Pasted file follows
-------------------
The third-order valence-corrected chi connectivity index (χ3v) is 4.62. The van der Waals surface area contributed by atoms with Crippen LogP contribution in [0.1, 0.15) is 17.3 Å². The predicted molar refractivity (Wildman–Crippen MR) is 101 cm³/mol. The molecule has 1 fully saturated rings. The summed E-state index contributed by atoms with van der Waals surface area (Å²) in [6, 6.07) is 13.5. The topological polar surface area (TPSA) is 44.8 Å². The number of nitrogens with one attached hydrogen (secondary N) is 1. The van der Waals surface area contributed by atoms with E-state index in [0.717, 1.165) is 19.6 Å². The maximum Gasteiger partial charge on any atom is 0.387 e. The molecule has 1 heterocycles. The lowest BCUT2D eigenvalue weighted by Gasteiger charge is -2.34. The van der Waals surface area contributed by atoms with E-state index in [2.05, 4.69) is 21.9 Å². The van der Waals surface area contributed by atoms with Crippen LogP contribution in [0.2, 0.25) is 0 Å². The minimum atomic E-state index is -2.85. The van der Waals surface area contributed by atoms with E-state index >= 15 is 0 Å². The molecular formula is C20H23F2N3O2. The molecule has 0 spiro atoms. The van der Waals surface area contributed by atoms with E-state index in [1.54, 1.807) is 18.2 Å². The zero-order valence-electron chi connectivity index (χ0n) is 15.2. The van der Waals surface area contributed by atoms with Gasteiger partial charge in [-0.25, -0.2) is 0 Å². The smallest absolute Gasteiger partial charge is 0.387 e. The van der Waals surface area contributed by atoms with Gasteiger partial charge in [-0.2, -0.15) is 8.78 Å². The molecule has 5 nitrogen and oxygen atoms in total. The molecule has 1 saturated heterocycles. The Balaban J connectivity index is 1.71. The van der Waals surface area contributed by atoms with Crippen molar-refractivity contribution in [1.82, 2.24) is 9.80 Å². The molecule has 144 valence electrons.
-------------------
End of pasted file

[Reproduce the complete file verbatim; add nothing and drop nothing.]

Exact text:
The third-order valence-corrected chi connectivity index (χ3v) is 4.62. The van der Waals surface area contributed by atoms with Crippen LogP contribution in [0.1, 0.15) is 17.3 Å². The predicted molar refractivity (Wildman–Crippen MR) is 101 cm³/mol. The molecule has 1 fully saturated rings. The summed E-state index contributed by atoms with van der Waals surface area (Å²) in [6, 6.07) is 13.5. The topological polar surface area (TPSA) is 44.8 Å². The number of nitrogens with one attached hydrogen (secondary N) is 1. The van der Waals surface area contributed by atoms with E-state index in [0.717, 1.165) is 19.6 Å². The maximum Gasteiger partial charge on any atom is 0.387 e. The molecule has 1 heterocycles. The lowest BCUT2D eigenvalue weighted by Gasteiger charge is -2.34. The van der Waals surface area contributed by atoms with E-state index in [2.05, 4.69) is 21.9 Å². The van der Waals surface area contributed by atoms with Crippen LogP contribution in [0.2, 0.25) is 0 Å². The minimum atomic E-state index is -2.85. The van der Waals surface area contributed by atoms with E-state index >= 15 is 0 Å². The molecular formula is C20H23F2N3O2. The molecule has 0 spiro atoms. The van der Waals surface area contributed by atoms with E-state index in [1.54, 1.807) is 18.2 Å². The zero-order valence-electron chi connectivity index (χ0n) is 15.2. The van der Waals surface area contributed by atoms with Gasteiger partial charge in [-0.25, -0.2) is 0 Å². The smallest absolute Gasteiger partial charge is 0.387 e. The van der Waals surface area contributed by atoms with Gasteiger partial charge in [-0.2, -0.15) is 8.78 Å². The molecule has 5 nitrogen and oxygen atoms in total. The molecule has 1 saturated heterocycles. The Balaban J connectivity index is 1.71. The van der Waals surface area contributed by atoms with Crippen molar-refractivity contribution in [1.82, 2.24) is 9.80 Å². The molecule has 144 valence electrons.